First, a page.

It was only untilquite recently that I fully comprehended the wider effects of engineering andlearnt to understand another side to it. As Matleena Kniivilä states in’Industrial Development and Economic Growth’, a 20-year gap in the last centuryalone has led to a 20% poverty decline due to rapid increases in industry.
Thisstatement taught me to appreciate that engineering is about the utilization ofscarce resources and adapting to our ever-changing society to further enhancethe world we live in, as opposed to simply just building things. It is for thisreason that I find Cornell so fitting; Cornell is an institute that recognizesthe potential it has to positively influence the wider community spanningbeyond the university itself. Gaining as much hands-on experience as possible is anintegral part of becoming an engineer and has always been one of my goals as Iam a very practical person, driven by the prospect of discovering somethingnew. A weeklong placement at Heathrow Airport Limited, shadowing maintenanceengineers across three terminals and the Central Heathrow workshop, was aninvaluable opportunity to develop knowledge that cannot be gained in theclassroom. Working with specialist equipment and interacting with experiencedpeople allowed me to build upon practical skills, as well as transferrableskills such as organization and cohesive team working, all of which I have continuedto put to use in the classroom. Adapting to today’s constraints was reiterated in ‘Physics in Action’, alecture I attended at University College London. A key topic regarding thechange from Formula 1 to Formula E piqued my curiosity. I was intrigued tolearn how the motorsport community was taking action making this change fromfossil fuels to cleaner energies.
It made me question why this change was beingmade. I realized that engineering isabout finding ways of accommodating the strains on our environment and economy.With this, I uncovered a newfound interest in energy systems which became evenmore significant when shortly afterwards, I read ‘Grand Challenges forEngineering’, published by the National Academy of Engineers. This led me tothe conclusion that, now more than ever, there is a demand for sustainableenergy sources and that we must surpass this obstacle in the imminent future. The extensive energy systems research conducted at Cornell along withother essential research topics at the Sibley School of Mechanical andAerospace Engineering are why I find Cornell the ideal environment to study engineering.The innovative research into BioEnergy at the Erickson Lab using optofluidicreactors as well other energy projects offer the potential to help me pursue myaspirations of finding sustainable fuels, which will revolutionize the transportindustry. Cornell will challenge me to ask more questions, pursue new ideas andcontinue to inspire me to find new ways of advancing society all as part of ateam. Cornell’s programs dedicated to entrepreneurship will enable me to carryon building on skills I gained from Young Enterprise, which helped me achievewinner of ‘Most Innovative Product 2017’.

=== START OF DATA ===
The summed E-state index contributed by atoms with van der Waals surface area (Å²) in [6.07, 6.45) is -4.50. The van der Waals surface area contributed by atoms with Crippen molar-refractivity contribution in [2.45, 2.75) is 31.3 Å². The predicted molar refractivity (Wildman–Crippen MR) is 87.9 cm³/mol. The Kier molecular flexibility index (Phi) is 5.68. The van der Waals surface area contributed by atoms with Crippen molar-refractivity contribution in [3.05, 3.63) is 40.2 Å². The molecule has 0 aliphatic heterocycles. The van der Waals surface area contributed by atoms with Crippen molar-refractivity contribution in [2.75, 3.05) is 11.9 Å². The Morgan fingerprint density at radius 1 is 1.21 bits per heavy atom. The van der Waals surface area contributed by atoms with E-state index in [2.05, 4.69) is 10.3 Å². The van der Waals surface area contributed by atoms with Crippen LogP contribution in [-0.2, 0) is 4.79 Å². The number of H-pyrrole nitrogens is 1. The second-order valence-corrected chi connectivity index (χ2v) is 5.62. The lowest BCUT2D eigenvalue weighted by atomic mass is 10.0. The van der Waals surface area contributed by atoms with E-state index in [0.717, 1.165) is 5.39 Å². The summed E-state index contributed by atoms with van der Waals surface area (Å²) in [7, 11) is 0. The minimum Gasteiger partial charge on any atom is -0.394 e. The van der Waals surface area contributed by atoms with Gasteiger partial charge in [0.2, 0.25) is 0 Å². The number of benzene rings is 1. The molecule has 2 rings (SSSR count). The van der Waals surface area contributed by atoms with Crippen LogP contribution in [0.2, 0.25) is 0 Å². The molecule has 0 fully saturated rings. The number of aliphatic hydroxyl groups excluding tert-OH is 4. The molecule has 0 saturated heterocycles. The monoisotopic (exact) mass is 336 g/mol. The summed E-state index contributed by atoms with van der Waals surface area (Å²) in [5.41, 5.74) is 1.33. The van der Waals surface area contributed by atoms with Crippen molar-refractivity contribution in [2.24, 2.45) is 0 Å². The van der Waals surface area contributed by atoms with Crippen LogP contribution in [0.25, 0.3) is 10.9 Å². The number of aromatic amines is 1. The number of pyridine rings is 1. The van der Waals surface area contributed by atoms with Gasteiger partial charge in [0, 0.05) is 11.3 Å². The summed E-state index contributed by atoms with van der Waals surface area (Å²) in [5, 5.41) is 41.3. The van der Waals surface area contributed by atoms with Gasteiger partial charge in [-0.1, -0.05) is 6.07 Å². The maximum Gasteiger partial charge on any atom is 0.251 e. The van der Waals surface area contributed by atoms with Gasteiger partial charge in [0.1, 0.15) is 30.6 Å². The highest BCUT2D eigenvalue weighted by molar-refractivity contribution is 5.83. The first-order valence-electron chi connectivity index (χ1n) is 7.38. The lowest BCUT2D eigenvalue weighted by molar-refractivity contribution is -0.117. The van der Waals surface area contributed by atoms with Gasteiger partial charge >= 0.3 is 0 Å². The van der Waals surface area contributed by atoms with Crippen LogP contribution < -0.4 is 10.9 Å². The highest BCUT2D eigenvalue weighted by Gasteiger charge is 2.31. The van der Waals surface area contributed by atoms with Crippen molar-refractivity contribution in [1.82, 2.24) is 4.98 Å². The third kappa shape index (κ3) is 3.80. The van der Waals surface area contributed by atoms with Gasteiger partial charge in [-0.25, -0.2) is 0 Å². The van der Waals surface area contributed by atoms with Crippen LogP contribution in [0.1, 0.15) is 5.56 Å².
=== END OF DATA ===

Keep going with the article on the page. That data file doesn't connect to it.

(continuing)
I am interested to explore thebusiness side of engineering as I believe through creative entrepreneurship,staff guidance and collaboration we can put the knowledge gained from anengineering course to use in real world situations. The attention given to finding ways of improving our world whilstsimultaneously providing a world class education is a rarity not found in manycollege systems. I share the same virtues of wanting to cause positive change inthe world as Cornell. Last year my Young Enterprise team raised a large amountof awareness of mental health within our school community through marketing ourproduct: the Sensebox. I look forward tocontinuing to use these skills but also learn new ones along the way atcollege. Ultimately, I believe I will thrive at this world class institute asit will support my aspiration in becoming a global leader in engineering.